Director Gabrielle Brady takes inspiration from film director Werner Herzog’s quote: “We have to create adequate pictures — images for our civilization. If we do not do that, we die out like dinosaurs.” (Supplied: Gabrielle Brady)
Although the intention for the holiday was not to talk about work, at the end of Brady’s visit Lee said: “There’s something that I need to show you before you go.”
For an intense 45 minutes the two friends trawled through an overgrown track.
With machete in hand, Lee chopped and cleaved at the dense jungle, and they finally arrived at an outlook that would haunt Brady’s dreams for some time to come.
Standing atop Jacks Hill, Brady saw the purpose-built Christmas Island detention facility for the first time.
“To then see it at a distance, this alien structure, was so confronting,” she says.
It was then that the seed of an idea for a film began to form for Brady and Lee, who was just starting to articulate her desire to make a record of what was happening on the island.
She went back twice to research and ruminate on the idea with Lee.
“Meeting the people that Poh Lin was working with and looking them in the eyes as they had to go back into that detention facility, not knowing when they’d come out, was just chilling,” Brady says.
Brady describes a feeling of haunting urgency to make the film, with a strong desire to seek out “emotional and essential truths” rather than return to usual tropes about asylum seekers.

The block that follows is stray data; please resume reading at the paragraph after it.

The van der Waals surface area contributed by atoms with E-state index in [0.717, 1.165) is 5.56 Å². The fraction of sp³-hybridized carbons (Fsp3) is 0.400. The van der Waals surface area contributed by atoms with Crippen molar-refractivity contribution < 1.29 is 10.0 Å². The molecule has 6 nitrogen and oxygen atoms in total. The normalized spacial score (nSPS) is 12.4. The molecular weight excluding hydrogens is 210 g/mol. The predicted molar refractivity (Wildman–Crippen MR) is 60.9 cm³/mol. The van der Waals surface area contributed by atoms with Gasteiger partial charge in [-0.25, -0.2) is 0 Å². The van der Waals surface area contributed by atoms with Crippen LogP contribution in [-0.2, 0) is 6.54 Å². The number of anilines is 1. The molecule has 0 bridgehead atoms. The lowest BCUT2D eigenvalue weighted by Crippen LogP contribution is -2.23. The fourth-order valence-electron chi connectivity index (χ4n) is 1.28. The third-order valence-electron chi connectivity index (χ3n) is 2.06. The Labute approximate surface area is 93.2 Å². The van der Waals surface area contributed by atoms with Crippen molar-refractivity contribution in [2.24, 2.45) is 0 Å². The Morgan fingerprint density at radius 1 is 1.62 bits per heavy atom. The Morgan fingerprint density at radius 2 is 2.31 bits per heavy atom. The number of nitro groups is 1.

The result is a mesmerising juxtaposition of intimate and affecting therapy sessions and Lee’s existence on the island with her family, interspersed with cinematic imagery of the untamed and natural beauty of the remote Australian territory.
In one scene, Lee is at home with her partner and visibly shaken by the story of a new patient.
The patient was travelling by boat between Indonesia and Christmas Island in 2013 when the boat capsized due to the heavy swell and unpredictable conditions.
“He explained to me that as the light first came up, the water was still like oil, slick and dark,” she recalls.
“He didn’t see the sharks — he heard the people, their screams and they were taken.
“And I just sat there thinking if I was in that situation I don’t know if I would let go and just sink, drown or whether you’d wait for your turn to see if a shark takes you or not. It was really hard to sit with that.”
Poh Lin Lee says her daughter Poppy considers all the asylum seekers they spent time with at the beach as aunties and uncles. (Supplied: Michael Latham)
The emotional and physical toll on Lee wasn’t only witnessed by her partner, but also her two young children.
After a picnic outing with a detainee and her children, Lee explained to her then two-year-old Poppy the difference between a prison and detention facility and why their picnic guest couldn’t go in and out of the detention centre as he pleased.
“Poppy just turned to me and she said, ‘I think the Australian government is naughty, Mamma’,” she says.
“They should be in prison, not these people.”